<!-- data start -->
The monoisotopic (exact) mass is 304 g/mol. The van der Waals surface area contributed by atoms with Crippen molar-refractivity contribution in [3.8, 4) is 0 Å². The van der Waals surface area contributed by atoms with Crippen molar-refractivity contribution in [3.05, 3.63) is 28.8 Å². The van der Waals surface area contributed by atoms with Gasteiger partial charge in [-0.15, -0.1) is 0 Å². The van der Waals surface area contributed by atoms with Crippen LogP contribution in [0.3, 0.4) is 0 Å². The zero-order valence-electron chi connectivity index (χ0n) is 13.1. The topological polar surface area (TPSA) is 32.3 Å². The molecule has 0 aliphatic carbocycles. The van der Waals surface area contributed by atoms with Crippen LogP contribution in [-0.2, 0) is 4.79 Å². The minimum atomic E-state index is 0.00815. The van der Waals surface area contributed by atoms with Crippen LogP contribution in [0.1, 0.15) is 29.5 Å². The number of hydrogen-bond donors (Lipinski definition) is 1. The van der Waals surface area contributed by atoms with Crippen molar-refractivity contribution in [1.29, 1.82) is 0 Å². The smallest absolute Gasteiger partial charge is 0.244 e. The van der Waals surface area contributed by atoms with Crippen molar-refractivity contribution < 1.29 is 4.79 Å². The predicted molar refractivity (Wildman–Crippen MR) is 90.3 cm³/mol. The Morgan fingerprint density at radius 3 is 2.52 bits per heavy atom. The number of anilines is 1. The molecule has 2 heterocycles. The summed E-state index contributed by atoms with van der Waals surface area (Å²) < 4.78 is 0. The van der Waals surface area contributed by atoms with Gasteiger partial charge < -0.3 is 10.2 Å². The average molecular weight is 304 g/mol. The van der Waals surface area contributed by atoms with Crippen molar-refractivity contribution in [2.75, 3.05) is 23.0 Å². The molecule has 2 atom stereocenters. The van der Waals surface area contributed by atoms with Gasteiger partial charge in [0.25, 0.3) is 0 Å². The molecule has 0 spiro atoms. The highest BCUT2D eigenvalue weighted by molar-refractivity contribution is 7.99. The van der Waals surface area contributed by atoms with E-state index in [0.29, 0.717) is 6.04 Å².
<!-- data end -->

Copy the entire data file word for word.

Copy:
The monoisotopic (exact) mass is 304 g/mol. The van der Waals surface area contributed by atoms with Crippen molar-refractivity contribution in [3.8, 4) is 0 Å². The van der Waals surface area contributed by atoms with Crippen molar-refractivity contribution in [3.05, 3.63) is 28.8 Å². The van der Waals surface area contributed by atoms with Gasteiger partial charge in [-0.15, -0.1) is 0 Å². The van der Waals surface area contributed by atoms with Crippen LogP contribution in [0.3, 0.4) is 0 Å². The zero-order valence-electron chi connectivity index (χ0n) is 13.1. The topological polar surface area (TPSA) is 32.3 Å². The molecule has 0 aliphatic carbocycles. The van der Waals surface area contributed by atoms with Crippen LogP contribution in [-0.2, 0) is 4.79 Å². The minimum atomic E-state index is 0.00815. The van der Waals surface area contributed by atoms with Crippen LogP contribution in [0.1, 0.15) is 29.5 Å². The number of hydrogen-bond donors (Lipinski definition) is 1. The van der Waals surface area contributed by atoms with Crippen molar-refractivity contribution in [1.29, 1.82) is 0 Å². The smallest absolute Gasteiger partial charge is 0.244 e. The van der Waals surface area contributed by atoms with Crippen molar-refractivity contribution < 1.29 is 4.79 Å². The predicted molar refractivity (Wildman–Crippen MR) is 90.3 cm³/mol. The Morgan fingerprint density at radius 3 is 2.52 bits per heavy atom. The number of anilines is 1. The molecule has 2 heterocycles. The summed E-state index contributed by atoms with van der Waals surface area (Å²) < 4.78 is 0. The van der Waals surface area contributed by atoms with Gasteiger partial charge < -0.3 is 10.2 Å². The average molecular weight is 304 g/mol. The van der Waals surface area contributed by atoms with Crippen molar-refractivity contribution in [2.75, 3.05) is 23.0 Å². The molecule has 2 atom stereocenters. The van der Waals surface area contributed by atoms with Gasteiger partial charge in [0.25, 0.3) is 0 Å². The molecule has 0 spiro atoms. The highest BCUT2D eigenvalue weighted by molar-refractivity contribution is 7.99. The van der Waals surface area contributed by atoms with E-state index in [0.29, 0.717) is 6.04 Å².